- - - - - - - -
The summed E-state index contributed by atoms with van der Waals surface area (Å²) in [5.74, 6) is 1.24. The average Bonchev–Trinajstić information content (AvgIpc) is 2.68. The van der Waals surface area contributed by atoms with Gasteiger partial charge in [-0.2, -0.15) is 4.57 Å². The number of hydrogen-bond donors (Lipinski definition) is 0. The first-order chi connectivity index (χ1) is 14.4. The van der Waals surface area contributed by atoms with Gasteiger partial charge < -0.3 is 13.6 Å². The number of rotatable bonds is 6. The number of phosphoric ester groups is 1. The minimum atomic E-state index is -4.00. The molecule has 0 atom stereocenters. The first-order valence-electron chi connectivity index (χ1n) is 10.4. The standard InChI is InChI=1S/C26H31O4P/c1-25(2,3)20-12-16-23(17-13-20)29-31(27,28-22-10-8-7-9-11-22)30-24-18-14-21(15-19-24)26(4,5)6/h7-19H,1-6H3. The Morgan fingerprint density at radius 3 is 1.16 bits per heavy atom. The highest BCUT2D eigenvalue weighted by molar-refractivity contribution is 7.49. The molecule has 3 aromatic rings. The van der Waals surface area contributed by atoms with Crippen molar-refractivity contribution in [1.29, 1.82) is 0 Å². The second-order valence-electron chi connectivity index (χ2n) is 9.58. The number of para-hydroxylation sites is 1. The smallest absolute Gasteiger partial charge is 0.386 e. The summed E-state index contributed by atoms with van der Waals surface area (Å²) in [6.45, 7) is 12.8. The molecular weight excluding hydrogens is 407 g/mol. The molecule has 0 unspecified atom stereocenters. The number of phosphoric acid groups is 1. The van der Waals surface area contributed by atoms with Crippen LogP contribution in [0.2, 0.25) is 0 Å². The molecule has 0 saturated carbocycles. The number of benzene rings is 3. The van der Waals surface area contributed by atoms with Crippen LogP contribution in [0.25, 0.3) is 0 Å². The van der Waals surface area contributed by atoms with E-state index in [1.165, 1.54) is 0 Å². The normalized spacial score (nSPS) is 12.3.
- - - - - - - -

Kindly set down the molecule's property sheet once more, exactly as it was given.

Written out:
The summed E-state index contributed by atoms with van der Waals surface area (Å²) in [5.74, 6) is 1.24. The average Bonchev–Trinajstić information content (AvgIpc) is 2.68. The van der Waals surface area contributed by atoms with Gasteiger partial charge in [-0.2, -0.15) is 4.57 Å². The number of hydrogen-bond donors (Lipinski definition) is 0. The first-order chi connectivity index (χ1) is 14.4. The van der Waals surface area contributed by atoms with Gasteiger partial charge < -0.3 is 13.6 Å². The number of rotatable bonds is 6. The number of phosphoric ester groups is 1. The minimum atomic E-state index is -4.00. The molecule has 0 atom stereocenters. The first-order valence-electron chi connectivity index (χ1n) is 10.4. The standard InChI is InChI=1S/C26H31O4P/c1-25(2,3)20-12-16-23(17-13-20)29-31(27,28-22-10-8-7-9-11-22)30-24-18-14-21(15-19-24)26(4,5)6/h7-19H,1-6H3. The Morgan fingerprint density at radius 3 is 1.16 bits per heavy atom. The highest BCUT2D eigenvalue weighted by molar-refractivity contribution is 7.49. The molecule has 3 aromatic rings. The van der Waals surface area contributed by atoms with Crippen molar-refractivity contribution in [1.29, 1.82) is 0 Å². The second-order valence-electron chi connectivity index (χ2n) is 9.58. The number of para-hydroxylation sites is 1. The smallest absolute Gasteiger partial charge is 0.386 e. The summed E-state index contributed by atoms with van der Waals surface area (Å²) in [6.45, 7) is 12.8. The molecular weight excluding hydrogens is 407 g/mol. The molecule has 0 unspecified atom stereocenters. The number of phosphoric acid groups is 1. The van der Waals surface area contributed by atoms with Crippen LogP contribution in [0.2, 0.25) is 0 Å². The molecule has 0 saturated carbocycles. The number of benzene rings is 3. The van der Waals surface area contributed by atoms with Crippen LogP contribution in [0.25, 0.3) is 0 Å². The van der Waals surface area contributed by atoms with E-state index in [1.165, 1.54) is 0 Å². The normalized spacial score (nSPS) is 12.3.